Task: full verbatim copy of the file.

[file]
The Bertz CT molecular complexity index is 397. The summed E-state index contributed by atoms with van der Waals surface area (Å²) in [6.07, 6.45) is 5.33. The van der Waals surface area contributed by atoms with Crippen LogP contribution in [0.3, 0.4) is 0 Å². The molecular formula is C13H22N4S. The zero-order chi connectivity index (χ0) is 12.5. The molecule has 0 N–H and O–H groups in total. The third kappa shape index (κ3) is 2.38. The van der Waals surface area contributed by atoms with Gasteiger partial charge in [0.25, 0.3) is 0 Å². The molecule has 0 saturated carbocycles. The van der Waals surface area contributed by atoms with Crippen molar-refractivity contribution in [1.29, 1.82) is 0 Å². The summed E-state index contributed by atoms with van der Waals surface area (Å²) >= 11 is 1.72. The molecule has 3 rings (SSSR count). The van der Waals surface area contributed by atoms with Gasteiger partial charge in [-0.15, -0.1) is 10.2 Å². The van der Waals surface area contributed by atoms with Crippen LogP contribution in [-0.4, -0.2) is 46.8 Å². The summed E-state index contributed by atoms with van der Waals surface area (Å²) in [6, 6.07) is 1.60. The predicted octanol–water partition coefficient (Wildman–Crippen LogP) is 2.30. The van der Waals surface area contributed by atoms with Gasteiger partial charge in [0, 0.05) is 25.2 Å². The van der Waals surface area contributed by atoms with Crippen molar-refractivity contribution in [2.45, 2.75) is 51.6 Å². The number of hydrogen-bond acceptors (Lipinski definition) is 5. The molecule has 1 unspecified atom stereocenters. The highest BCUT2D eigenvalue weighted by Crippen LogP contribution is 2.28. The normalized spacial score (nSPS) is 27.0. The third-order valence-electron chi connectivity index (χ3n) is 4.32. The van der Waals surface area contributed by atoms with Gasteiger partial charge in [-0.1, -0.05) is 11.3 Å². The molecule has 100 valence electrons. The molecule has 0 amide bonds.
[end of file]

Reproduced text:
The Bertz CT molecular complexity index is 397. The summed E-state index contributed by atoms with van der Waals surface area (Å²) in [6.07, 6.45) is 5.33. The van der Waals surface area contributed by atoms with Crippen LogP contribution in [0.3, 0.4) is 0 Å². The molecular formula is C13H22N4S. The zero-order chi connectivity index (χ0) is 12.5. The molecule has 0 N–H and O–H groups in total. The third kappa shape index (κ3) is 2.38. The van der Waals surface area contributed by atoms with Gasteiger partial charge in [0.25, 0.3) is 0 Å². The molecule has 0 saturated carbocycles. The van der Waals surface area contributed by atoms with Crippen molar-refractivity contribution in [1.29, 1.82) is 0 Å². The summed E-state index contributed by atoms with van der Waals surface area (Å²) >= 11 is 1.72. The molecule has 3 rings (SSSR count). The van der Waals surface area contributed by atoms with Gasteiger partial charge in [-0.15, -0.1) is 10.2 Å². The van der Waals surface area contributed by atoms with Crippen LogP contribution in [-0.4, -0.2) is 46.8 Å². The summed E-state index contributed by atoms with van der Waals surface area (Å²) in [6, 6.07) is 1.60. The predicted octanol–water partition coefficient (Wildman–Crippen LogP) is 2.30. The van der Waals surface area contributed by atoms with Gasteiger partial charge in [0, 0.05) is 25.2 Å². The van der Waals surface area contributed by atoms with Crippen molar-refractivity contribution in [2.45, 2.75) is 51.6 Å². The number of hydrogen-bond acceptors (Lipinski definition) is 5. The molecule has 1 unspecified atom stereocenters. The highest BCUT2D eigenvalue weighted by Crippen LogP contribution is 2.28. The normalized spacial score (nSPS) is 27.0. The third-order valence-electron chi connectivity index (χ3n) is 4.32. The van der Waals surface area contributed by atoms with Gasteiger partial charge in [-0.1, -0.05) is 11.3 Å². The molecule has 100 valence electrons. The molecule has 0 amide bonds.